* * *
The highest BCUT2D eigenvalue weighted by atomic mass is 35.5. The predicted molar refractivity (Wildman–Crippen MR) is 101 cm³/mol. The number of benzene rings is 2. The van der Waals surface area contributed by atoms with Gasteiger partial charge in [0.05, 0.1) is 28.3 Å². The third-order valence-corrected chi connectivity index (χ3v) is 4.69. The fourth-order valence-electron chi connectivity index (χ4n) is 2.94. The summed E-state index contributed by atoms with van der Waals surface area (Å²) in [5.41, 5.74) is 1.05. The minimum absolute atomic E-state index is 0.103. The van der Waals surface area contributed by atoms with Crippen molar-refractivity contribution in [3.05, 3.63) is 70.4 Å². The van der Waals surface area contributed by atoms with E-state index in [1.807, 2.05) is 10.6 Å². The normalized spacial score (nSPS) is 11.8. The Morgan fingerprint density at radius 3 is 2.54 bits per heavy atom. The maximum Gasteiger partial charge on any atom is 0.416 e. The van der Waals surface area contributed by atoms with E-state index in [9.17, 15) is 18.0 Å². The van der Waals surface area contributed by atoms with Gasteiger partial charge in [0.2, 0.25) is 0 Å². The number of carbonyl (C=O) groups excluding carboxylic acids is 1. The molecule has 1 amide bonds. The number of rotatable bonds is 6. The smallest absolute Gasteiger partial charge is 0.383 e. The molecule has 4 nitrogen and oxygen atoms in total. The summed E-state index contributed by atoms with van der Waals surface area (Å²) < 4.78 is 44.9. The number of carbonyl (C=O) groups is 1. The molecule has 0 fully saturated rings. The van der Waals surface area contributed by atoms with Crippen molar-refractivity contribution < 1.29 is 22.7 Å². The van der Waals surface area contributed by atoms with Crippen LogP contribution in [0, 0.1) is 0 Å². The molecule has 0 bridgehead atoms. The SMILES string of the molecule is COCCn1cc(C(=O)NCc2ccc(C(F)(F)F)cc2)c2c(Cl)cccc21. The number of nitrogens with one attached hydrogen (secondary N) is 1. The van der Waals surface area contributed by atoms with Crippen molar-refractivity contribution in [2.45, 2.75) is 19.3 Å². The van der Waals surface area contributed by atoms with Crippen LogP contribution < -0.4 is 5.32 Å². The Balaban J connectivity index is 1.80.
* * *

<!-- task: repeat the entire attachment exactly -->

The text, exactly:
The highest BCUT2D eigenvalue weighted by atomic mass is 35.5. The predicted molar refractivity (Wildman–Crippen MR) is 101 cm³/mol. The number of benzene rings is 2. The van der Waals surface area contributed by atoms with Gasteiger partial charge in [0.05, 0.1) is 28.3 Å². The third-order valence-corrected chi connectivity index (χ3v) is 4.69. The fourth-order valence-electron chi connectivity index (χ4n) is 2.94. The summed E-state index contributed by atoms with van der Waals surface area (Å²) in [5.41, 5.74) is 1.05. The minimum absolute atomic E-state index is 0.103. The van der Waals surface area contributed by atoms with Crippen molar-refractivity contribution in [3.05, 3.63) is 70.4 Å². The van der Waals surface area contributed by atoms with E-state index in [1.807, 2.05) is 10.6 Å². The normalized spacial score (nSPS) is 11.8. The Morgan fingerprint density at radius 3 is 2.54 bits per heavy atom. The maximum Gasteiger partial charge on any atom is 0.416 e. The van der Waals surface area contributed by atoms with E-state index in [9.17, 15) is 18.0 Å². The van der Waals surface area contributed by atoms with Gasteiger partial charge in [0.2, 0.25) is 0 Å². The number of carbonyl (C=O) groups excluding carboxylic acids is 1. The molecule has 1 amide bonds. The number of rotatable bonds is 6. The smallest absolute Gasteiger partial charge is 0.383 e. The molecule has 4 nitrogen and oxygen atoms in total. The summed E-state index contributed by atoms with van der Waals surface area (Å²) < 4.78 is 44.9. The number of carbonyl (C=O) groups is 1. The molecule has 0 fully saturated rings. The van der Waals surface area contributed by atoms with Crippen molar-refractivity contribution < 1.29 is 22.7 Å². The van der Waals surface area contributed by atoms with Crippen LogP contribution in [0, 0.1) is 0 Å². The molecule has 0 bridgehead atoms. The SMILES string of the molecule is COCCn1cc(C(=O)NCc2ccc(C(F)(F)F)cc2)c2c(Cl)cccc21. The number of nitrogens with one attached hydrogen (secondary N) is 1. The van der Waals surface area contributed by atoms with Crippen molar-refractivity contribution in [2.45, 2.75) is 19.3 Å². The van der Waals surface area contributed by atoms with Crippen LogP contribution < -0.4 is 5.32 Å². The Balaban J connectivity index is 1.80.